Playmakers got decent ratings and some amount of critical praise. There can be one reason and one reason only that it was cancelled: ESPN caved to pressure from the crybabies in the front office at the NFL, who I've noticed recently have become very vocal about claiming they're all about character as opposed to the NBA and weren't happy with the show's less than happy-sunshine-family depiction of the league. (This despite the fact that we've all known for years that NFL stands for National Felons League. But I digress.)
For those of you who didn't watch Playmakers, here's a brief catalogue of some of the characters (which, coincidentally, doubles as a list of the NFL's grievances):
- The owner, a sanctimonious, greedy, hypocritical, underhanded, condescending all-around piece of shit. In short, Jerry Jones' evil twin.
- The cancer-stricken coach who's constantly having to check over his shoulder for his obnoxious intended successor, picked by the owner of course.
- The quarterback who's hooked on the pain meds that are destroying his kidneys and fucks anything that moves.
- The young star who's late to the game because he's doing crack in the parking lot. He covers for his friends when they commit murder and steals painkillers from the kid he visits in the hospital. How messed up is this guy? Snoop Dogg guest-starred as his brother. His significantly more moral brother. scarcrest had a good wisecrack about how you know your character's sleazy when Snoop Dogg looks like a fine upstanding citizen in comparison.
- The aging player that we're all supposed to love because he's such a good guy. During the course of the season our supposed hero beats up his wife, then insists he didn't do anything wrong, uses steroids, possibly cheats on his wife (I missed a few episodes), repeatedly treats his best friend like dirt, and bellyaches about his contract until everyone in the general vicinity, viewers included, wants to beat him with a stick. I sincerely hope the writers didn't really think he was supposed to be the team's salt of the earth.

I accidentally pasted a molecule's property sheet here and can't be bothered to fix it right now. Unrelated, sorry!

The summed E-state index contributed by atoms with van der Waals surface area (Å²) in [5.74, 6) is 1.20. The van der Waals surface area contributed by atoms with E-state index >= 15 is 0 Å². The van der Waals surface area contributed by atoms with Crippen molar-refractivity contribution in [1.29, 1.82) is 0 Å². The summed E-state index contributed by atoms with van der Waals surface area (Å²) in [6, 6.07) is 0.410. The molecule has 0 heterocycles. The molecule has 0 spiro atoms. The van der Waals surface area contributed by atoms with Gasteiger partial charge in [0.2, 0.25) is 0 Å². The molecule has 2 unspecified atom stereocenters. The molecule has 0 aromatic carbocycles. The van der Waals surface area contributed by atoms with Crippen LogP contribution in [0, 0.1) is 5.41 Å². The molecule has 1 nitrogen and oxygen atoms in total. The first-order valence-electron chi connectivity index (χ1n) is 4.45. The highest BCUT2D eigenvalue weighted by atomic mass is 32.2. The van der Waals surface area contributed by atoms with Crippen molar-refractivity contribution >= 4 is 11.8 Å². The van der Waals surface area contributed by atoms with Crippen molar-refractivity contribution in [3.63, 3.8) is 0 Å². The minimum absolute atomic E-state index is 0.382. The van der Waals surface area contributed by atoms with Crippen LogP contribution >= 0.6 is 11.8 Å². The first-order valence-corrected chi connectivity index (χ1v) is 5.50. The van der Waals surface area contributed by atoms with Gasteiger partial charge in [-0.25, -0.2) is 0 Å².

- The poor, sweet, dumb-as-a-box-of-dumb-rocks guy who decides the best way to avoid being harrassed for being gay is to marry a poor, sweet, dumb-as-a-box-of-dumb-rocks model.
- The only character I actually really liked, the aforementioned best friend, a basically good guy who's fighting depression issues and serves as the moral compass (he calls his homophobic teammates idiots, on camera). He ends the first season utterly screwed when an ill-advised one-night-stand results in a pregnancy and the mother-to-be is obviously interested in getting as much of his millions as possible while doing her damndest to keep him from ever seeing his child. Don't forget to use birth control, kids.
Playmakers wasn't Homicide or The Wire. Hell, it wasn't even The Shield. But I watched, even though -- or maybe because -- it was basically a testosterone-fueled soap opera. A big, freaking soap opera. And that was okay. Because sometimes you just want a soap opera. It's kinda like how every once in a while, I need McDonald's Chicken McNuggets, I know they're disgusting but they're childhood comfort food and I have to have them anyway. (In fact, I want them right now. Dammit.) So anyway, as I've already established, I'm basically a shallow person and I like my junk.
But by carrying on about Playmakers, the NFL showed how whiny they are. If they'd just shrugged and ignored it, it wouldn't have been a big deal. I mean, the NFL has enough real hijinks. Why were they obsessing over a stupid TV show?
But my biggest "up yours" goes to ESPN. In their press release announcing the cancellation, they concluded with something along the lines of "we're happy that our viewers were willing to try something new and hope they'll look forward to our next original drama." Why the hell should we? You sold out, you have no credibility, and why should we tune in to see if you immediately cave to another league or if you just become the PR department. "This week on Playmakers... what happens when the team runs out of Gatorade?" Do not pass go, do not collect $200.
However, if you do a show about the Portland Jail Blazers, I will be there, because I am shallow. Hell, they could do it as another entry in the newly resurgent stoner humor genre. I mean, that team has so many pot arrests they must be growing it in the locker room. Wacky hijinks ensue as poor, classy Mo Cheeks counts the days until he can escape to a real job!